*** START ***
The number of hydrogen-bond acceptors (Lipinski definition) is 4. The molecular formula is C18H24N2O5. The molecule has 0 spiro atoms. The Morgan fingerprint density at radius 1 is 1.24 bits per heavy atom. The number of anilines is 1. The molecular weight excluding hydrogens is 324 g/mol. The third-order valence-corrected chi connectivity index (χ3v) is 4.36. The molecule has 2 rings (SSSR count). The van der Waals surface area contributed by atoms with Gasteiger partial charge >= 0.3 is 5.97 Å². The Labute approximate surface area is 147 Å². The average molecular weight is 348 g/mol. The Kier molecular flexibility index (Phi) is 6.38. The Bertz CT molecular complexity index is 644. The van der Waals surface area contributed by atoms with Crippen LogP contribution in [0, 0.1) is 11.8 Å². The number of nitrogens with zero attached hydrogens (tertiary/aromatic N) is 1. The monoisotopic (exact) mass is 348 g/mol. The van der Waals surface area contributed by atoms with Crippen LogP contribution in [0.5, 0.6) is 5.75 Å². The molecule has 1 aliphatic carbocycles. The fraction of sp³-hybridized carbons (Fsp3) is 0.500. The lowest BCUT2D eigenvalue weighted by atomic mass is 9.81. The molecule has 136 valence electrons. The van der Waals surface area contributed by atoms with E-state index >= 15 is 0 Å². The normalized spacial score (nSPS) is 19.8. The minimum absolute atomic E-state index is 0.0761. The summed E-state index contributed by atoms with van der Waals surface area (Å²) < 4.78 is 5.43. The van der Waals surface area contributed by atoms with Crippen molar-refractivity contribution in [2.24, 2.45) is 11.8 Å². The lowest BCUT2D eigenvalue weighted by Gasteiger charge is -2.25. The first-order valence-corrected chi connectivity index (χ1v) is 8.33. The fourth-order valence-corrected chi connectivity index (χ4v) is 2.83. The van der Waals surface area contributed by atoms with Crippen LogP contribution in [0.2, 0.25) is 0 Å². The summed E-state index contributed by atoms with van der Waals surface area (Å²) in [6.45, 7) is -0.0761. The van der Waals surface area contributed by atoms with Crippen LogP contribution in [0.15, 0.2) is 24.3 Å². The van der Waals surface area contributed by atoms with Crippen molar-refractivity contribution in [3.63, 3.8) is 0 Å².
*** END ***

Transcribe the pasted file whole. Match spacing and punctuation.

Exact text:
The number of hydrogen-bond acceptors (Lipinski definition) is 4. The molecular formula is C18H24N2O5. The molecule has 0 spiro atoms. The Morgan fingerprint density at radius 1 is 1.24 bits per heavy atom. The number of anilines is 1. The molecular weight excluding hydrogens is 324 g/mol. The third-order valence-corrected chi connectivity index (χ3v) is 4.36. The molecule has 2 rings (SSSR count). The van der Waals surface area contributed by atoms with Gasteiger partial charge >= 0.3 is 5.97 Å². The Labute approximate surface area is 147 Å². The average molecular weight is 348 g/mol. The Kier molecular flexibility index (Phi) is 6.38. The Bertz CT molecular complexity index is 644. The van der Waals surface area contributed by atoms with Crippen LogP contribution in [0, 0.1) is 11.8 Å². The number of nitrogens with zero attached hydrogens (tertiary/aromatic N) is 1. The monoisotopic (exact) mass is 348 g/mol. The van der Waals surface area contributed by atoms with Crippen LogP contribution in [0.5, 0.6) is 5.75 Å². The molecule has 1 aliphatic carbocycles. The fraction of sp³-hybridized carbons (Fsp3) is 0.500. The lowest BCUT2D eigenvalue weighted by atomic mass is 9.81. The molecule has 136 valence electrons. The van der Waals surface area contributed by atoms with E-state index >= 15 is 0 Å². The normalized spacial score (nSPS) is 19.8. The minimum absolute atomic E-state index is 0.0761. The summed E-state index contributed by atoms with van der Waals surface area (Å²) < 4.78 is 5.43. The van der Waals surface area contributed by atoms with Crippen molar-refractivity contribution in [2.24, 2.45) is 11.8 Å². The lowest BCUT2D eigenvalue weighted by Gasteiger charge is -2.25. The first-order valence-corrected chi connectivity index (χ1v) is 8.33. The fourth-order valence-corrected chi connectivity index (χ4v) is 2.83. The van der Waals surface area contributed by atoms with Crippen LogP contribution in [0.2, 0.25) is 0 Å². The summed E-state index contributed by atoms with van der Waals surface area (Å²) in [6.45, 7) is -0.0761. The van der Waals surface area contributed by atoms with Crippen LogP contribution in [0.15, 0.2) is 24.3 Å². The van der Waals surface area contributed by atoms with Crippen molar-refractivity contribution in [3.63, 3.8) is 0 Å².